Argininosuccinate Lyase Deficiency Follow-up
- Author: Karl S Roth, MD; Chief Editor: Maria Descartes, MD more...
Further Outpatient Care
Under no circumstances should a patient with a urea cycle defect be cared for exclusively by a primary care provider.
Consult with a biochemical geneticist/metabolic disease specialist who is skilled in treating urea cycle diseases when treating patients with argininosuccinate (ASA) lyase deficiency.
Frequent dietary and medication adjustments are essential, especially in growing infants, and should be made only with quantitative monitoring of plasma amino acid levels.
Close attention to dietary intake and adjustments is a critical part of management and should involve the help of a highly trained nutritionist.
Using chorionic villus sampling, prenatal diagnosis is possible as early as 11-12 weeks’ gestation. It is essential to establish the nature of the mutation in the parents first, given the large number of private mutations known to occur. This should be discussed with any family with one or more affected first-degree relatives.
Untreated patients may develop cerebral edema and die, and some patients die despite treatment.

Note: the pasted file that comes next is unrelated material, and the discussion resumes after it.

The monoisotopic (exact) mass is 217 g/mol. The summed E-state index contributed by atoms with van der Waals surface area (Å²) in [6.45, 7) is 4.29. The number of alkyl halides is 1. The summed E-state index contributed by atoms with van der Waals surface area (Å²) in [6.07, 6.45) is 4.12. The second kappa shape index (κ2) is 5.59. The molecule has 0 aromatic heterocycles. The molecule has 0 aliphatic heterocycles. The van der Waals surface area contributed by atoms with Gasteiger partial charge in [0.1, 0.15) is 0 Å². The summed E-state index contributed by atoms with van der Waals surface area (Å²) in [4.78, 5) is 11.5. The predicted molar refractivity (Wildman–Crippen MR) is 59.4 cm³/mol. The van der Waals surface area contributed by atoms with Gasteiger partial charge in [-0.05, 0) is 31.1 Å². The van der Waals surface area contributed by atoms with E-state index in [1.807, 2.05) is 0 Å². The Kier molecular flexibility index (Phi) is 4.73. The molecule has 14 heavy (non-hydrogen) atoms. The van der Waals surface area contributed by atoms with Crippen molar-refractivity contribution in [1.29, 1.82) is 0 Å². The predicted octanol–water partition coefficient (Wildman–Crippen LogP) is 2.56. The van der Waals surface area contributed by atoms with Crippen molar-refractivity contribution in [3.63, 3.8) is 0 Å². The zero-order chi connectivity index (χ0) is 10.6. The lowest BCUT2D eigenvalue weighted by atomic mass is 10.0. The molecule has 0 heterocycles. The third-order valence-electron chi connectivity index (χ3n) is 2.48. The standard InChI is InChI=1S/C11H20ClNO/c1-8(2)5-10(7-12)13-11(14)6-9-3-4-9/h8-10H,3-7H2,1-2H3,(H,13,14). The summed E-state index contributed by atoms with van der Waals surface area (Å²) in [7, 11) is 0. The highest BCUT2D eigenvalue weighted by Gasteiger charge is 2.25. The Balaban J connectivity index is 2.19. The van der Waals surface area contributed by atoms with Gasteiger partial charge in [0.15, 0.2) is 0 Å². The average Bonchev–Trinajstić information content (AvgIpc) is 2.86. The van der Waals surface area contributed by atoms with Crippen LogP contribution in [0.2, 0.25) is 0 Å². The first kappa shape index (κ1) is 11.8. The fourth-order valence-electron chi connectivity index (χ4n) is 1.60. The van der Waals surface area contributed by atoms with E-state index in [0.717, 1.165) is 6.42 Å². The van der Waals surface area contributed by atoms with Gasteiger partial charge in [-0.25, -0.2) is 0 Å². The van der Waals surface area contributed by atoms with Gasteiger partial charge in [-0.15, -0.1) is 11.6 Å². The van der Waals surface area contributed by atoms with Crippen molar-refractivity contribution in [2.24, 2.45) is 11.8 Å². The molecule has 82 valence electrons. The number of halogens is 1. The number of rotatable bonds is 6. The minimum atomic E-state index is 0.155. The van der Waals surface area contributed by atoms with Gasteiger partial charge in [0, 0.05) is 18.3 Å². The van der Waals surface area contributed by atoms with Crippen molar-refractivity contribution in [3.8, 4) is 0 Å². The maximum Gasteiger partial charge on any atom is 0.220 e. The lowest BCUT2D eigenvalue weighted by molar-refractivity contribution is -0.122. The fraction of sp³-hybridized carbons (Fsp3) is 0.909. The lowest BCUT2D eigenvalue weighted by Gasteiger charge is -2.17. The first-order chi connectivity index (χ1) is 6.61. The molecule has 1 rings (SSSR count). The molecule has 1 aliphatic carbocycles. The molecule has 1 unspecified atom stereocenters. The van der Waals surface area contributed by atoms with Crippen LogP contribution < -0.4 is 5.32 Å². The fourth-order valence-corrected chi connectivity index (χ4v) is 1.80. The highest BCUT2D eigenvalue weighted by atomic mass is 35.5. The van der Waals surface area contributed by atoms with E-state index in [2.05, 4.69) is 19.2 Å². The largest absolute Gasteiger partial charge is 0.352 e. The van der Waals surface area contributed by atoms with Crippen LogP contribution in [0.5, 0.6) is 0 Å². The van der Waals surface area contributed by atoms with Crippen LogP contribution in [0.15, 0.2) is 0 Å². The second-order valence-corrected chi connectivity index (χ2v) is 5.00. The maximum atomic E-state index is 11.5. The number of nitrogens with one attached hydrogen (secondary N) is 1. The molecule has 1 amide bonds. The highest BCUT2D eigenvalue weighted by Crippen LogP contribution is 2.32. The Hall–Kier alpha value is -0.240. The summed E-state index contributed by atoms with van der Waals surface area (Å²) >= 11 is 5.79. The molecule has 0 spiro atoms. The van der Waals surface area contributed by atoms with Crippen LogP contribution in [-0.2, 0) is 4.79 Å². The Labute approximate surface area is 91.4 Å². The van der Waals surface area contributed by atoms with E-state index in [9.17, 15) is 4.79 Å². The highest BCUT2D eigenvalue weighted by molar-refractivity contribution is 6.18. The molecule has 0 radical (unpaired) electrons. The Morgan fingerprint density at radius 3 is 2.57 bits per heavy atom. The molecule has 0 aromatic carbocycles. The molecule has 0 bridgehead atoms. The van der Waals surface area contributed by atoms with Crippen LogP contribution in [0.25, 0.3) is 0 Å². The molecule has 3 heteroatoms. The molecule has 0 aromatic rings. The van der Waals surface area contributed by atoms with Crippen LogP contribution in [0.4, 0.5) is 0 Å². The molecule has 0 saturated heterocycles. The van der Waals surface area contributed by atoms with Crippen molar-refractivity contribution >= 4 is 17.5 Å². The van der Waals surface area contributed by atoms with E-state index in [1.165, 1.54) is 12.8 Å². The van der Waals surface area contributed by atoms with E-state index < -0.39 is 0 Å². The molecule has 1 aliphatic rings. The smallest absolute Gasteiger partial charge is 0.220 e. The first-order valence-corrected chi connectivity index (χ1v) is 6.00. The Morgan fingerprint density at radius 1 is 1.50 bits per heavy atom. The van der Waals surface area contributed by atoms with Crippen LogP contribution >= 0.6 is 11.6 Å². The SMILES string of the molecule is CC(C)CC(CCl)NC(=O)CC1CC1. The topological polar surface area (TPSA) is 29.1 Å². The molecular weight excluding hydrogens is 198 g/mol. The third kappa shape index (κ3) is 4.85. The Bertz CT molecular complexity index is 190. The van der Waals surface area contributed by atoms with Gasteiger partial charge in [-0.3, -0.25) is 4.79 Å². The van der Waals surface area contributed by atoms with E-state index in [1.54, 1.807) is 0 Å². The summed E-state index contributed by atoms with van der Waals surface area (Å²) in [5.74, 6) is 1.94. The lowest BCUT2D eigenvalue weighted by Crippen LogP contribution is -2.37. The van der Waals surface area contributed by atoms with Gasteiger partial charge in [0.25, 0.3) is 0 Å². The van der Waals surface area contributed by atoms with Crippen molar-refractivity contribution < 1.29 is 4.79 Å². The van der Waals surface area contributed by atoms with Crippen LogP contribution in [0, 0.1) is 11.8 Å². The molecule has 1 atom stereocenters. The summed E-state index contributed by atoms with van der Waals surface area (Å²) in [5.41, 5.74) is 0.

Mental retardation is a common sequela.
Prognosis is guarded.
Although intellectual impairment is the rule, even among patients who receive excellent and timely treatment, some patients with ASA lyase deficiency reportedly develop normally.
Advise parents of an affected infant that they are obligate heterozygotes because the disease is inherited as an autosomal recessive trait. This trait leads to a recurrence risk of 1:4 (25%) with each subsequent pregnancy.
Prenatal diagnosis is available for ASA lyase deficiency, although the involved diagnostic procedures are not trivial. Even in cases in which elective abortion is not an option, parents should be prepared for an affected infant in order to avoid early hyperammonemia.
Advise parents to scrupulously follow the dietary and medication instructions and to seek early medical attention for all intercurrent illnesses.
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